Food-based dietary guidelines--the Austrian perspective.Br J Nutr 1999; 81 Suppl 2:S31-5BJ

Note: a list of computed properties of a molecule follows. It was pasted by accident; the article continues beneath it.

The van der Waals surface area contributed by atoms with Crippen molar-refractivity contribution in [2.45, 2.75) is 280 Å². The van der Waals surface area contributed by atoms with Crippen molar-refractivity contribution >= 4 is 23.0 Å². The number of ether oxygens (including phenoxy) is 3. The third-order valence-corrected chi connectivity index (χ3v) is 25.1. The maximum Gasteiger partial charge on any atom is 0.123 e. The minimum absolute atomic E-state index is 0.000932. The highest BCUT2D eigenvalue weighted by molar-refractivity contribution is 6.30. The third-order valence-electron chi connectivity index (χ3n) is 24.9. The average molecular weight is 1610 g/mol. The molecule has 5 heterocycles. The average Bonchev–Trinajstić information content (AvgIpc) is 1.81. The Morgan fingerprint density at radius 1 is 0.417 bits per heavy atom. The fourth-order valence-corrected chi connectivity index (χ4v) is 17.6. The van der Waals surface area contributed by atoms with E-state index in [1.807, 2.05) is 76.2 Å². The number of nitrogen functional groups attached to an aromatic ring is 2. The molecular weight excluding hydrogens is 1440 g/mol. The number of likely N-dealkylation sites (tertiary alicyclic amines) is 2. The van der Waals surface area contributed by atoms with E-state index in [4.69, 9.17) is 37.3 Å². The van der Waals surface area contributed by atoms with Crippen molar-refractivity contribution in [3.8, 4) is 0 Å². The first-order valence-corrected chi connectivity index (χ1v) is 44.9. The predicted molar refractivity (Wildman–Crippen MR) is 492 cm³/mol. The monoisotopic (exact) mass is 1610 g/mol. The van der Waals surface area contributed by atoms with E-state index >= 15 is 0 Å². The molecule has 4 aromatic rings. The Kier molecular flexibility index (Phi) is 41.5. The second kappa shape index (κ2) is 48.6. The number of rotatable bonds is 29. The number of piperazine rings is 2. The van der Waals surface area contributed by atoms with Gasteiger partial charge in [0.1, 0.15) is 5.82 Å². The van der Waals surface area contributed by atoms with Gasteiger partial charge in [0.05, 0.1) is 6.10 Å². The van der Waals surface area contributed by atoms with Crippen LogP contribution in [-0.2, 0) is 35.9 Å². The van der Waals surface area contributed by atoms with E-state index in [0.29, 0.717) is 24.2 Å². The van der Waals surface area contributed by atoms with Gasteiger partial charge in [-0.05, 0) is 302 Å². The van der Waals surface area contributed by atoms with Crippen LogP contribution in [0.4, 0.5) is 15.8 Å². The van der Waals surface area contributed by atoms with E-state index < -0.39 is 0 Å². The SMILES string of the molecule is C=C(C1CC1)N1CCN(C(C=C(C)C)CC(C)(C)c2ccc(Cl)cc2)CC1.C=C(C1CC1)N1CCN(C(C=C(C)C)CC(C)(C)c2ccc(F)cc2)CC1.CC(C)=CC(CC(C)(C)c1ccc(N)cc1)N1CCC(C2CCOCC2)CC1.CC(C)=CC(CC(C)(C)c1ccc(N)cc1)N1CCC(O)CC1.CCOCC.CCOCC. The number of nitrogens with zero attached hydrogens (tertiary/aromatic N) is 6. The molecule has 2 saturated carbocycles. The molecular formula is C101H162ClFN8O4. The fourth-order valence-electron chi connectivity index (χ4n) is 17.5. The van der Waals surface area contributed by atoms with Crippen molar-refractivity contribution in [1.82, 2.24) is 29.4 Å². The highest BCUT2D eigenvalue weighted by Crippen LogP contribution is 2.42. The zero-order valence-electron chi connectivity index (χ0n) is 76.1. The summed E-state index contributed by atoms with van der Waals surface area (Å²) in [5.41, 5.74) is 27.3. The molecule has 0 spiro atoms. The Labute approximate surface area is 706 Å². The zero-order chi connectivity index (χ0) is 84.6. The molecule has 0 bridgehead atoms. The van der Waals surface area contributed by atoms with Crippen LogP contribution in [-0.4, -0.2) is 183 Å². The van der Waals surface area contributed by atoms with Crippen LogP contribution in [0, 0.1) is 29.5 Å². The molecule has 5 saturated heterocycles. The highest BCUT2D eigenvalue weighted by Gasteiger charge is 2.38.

Presently, no national dietary guidelines--neither food- nor nutrient-based--exist for Austria. Usually, the recommendations of the German Society of Nutrition are used instead. The determination of national characteristics of nutritional behaviour and food consumption can reveal starting-points for the improvement of nutritional status in Austria. Seven-day weighed records (children and adolescents, n = 2.173) and 24-h-recalls (adults, n = 2.488) were used for the evaluation of nutrient intake and food consumption. For a sub-sample of children and adolescents, results from laboratory assessment of biomarkers were also available (n = 1.400). Based on fat intake, the age groups were divided into low fat intake (less than 25th percentile = 28-34% fat energy) and high-fat eaters (greater than 75th percentile = 38-45% fat energy). Approximately 75% of the Austrian population have fat intakes above 30% of energy intake, older age groups having a higher prevalence of high fat intakes. Intakes of saturated fatty acids reach 40-46% of total fat. The usual intake of dietary fibre in the Austrian population is between 17-21 g/d; some individuals are able to achieve the recommended intakes for dietary fibre, but do not represent a significant majority of the population. The mean intakes of fruits are clearly higher in children and adolescents (10% of total food intake) than in adults (2-6%). Differences in the intake of selected nutrients in foods between low and high fat consumers, unexpectedly, did not result in different plasma concentrations of cholesterol, nor did it result in differences in fat soluble vitamins. Therefore, one of the primary dietary guidelines for Austria should be the reduction of fat consumption, which is also associated with increasing intakes of fruits and vegetables, increasing intakes of dietary fibre and decreasing intakes of cholesterol.